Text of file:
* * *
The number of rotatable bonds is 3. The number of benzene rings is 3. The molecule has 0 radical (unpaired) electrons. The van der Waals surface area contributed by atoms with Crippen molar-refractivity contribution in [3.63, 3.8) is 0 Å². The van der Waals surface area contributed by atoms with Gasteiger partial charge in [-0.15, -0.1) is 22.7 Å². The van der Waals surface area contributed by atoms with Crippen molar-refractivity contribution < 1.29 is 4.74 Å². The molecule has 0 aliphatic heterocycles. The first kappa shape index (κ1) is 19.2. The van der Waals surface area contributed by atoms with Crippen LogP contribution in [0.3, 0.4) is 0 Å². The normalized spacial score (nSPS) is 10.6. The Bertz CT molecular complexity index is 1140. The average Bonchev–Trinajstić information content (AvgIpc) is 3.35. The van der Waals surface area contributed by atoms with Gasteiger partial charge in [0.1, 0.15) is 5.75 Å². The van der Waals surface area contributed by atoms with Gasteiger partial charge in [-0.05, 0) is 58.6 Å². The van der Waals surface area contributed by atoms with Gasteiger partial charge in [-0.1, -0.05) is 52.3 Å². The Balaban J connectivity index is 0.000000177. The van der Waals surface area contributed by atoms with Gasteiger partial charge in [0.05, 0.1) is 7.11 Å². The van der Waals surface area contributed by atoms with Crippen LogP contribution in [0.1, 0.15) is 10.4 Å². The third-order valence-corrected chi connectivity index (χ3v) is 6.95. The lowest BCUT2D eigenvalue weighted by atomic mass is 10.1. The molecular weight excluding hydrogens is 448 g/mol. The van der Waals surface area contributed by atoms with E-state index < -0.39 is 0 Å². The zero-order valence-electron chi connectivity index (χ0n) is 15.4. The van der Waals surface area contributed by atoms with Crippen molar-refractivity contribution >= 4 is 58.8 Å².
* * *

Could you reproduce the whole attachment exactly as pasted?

The number of rotatable bonds is 3. The number of benzene rings is 3. The molecule has 0 radical (unpaired) electrons. The van der Waals surface area contributed by atoms with Crippen molar-refractivity contribution in [3.63, 3.8) is 0 Å². The van der Waals surface area contributed by atoms with Gasteiger partial charge in [-0.15, -0.1) is 22.7 Å². The van der Waals surface area contributed by atoms with Crippen molar-refractivity contribution < 1.29 is 4.74 Å². The molecule has 0 aliphatic heterocycles. The first kappa shape index (κ1) is 19.2. The van der Waals surface area contributed by atoms with Crippen LogP contribution in [0.3, 0.4) is 0 Å². The normalized spacial score (nSPS) is 10.6. The Bertz CT molecular complexity index is 1140. The average Bonchev–Trinajstić information content (AvgIpc) is 3.35. The van der Waals surface area contributed by atoms with Gasteiger partial charge in [0.1, 0.15) is 5.75 Å². The van der Waals surface area contributed by atoms with Gasteiger partial charge in [-0.05, 0) is 58.6 Å². The van der Waals surface area contributed by atoms with Gasteiger partial charge in [-0.1, -0.05) is 52.3 Å². The Balaban J connectivity index is 0.000000177. The van der Waals surface area contributed by atoms with Gasteiger partial charge in [0.05, 0.1) is 7.11 Å². The van der Waals surface area contributed by atoms with Crippen LogP contribution in [0.1, 0.15) is 10.4 Å². The third-order valence-corrected chi connectivity index (χ3v) is 6.95. The lowest BCUT2D eigenvalue weighted by atomic mass is 10.1. The molecular weight excluding hydrogens is 448 g/mol. The van der Waals surface area contributed by atoms with E-state index < -0.39 is 0 Å². The zero-order valence-electron chi connectivity index (χ0n) is 15.4. The van der Waals surface area contributed by atoms with Crippen molar-refractivity contribution >= 4 is 58.8 Å².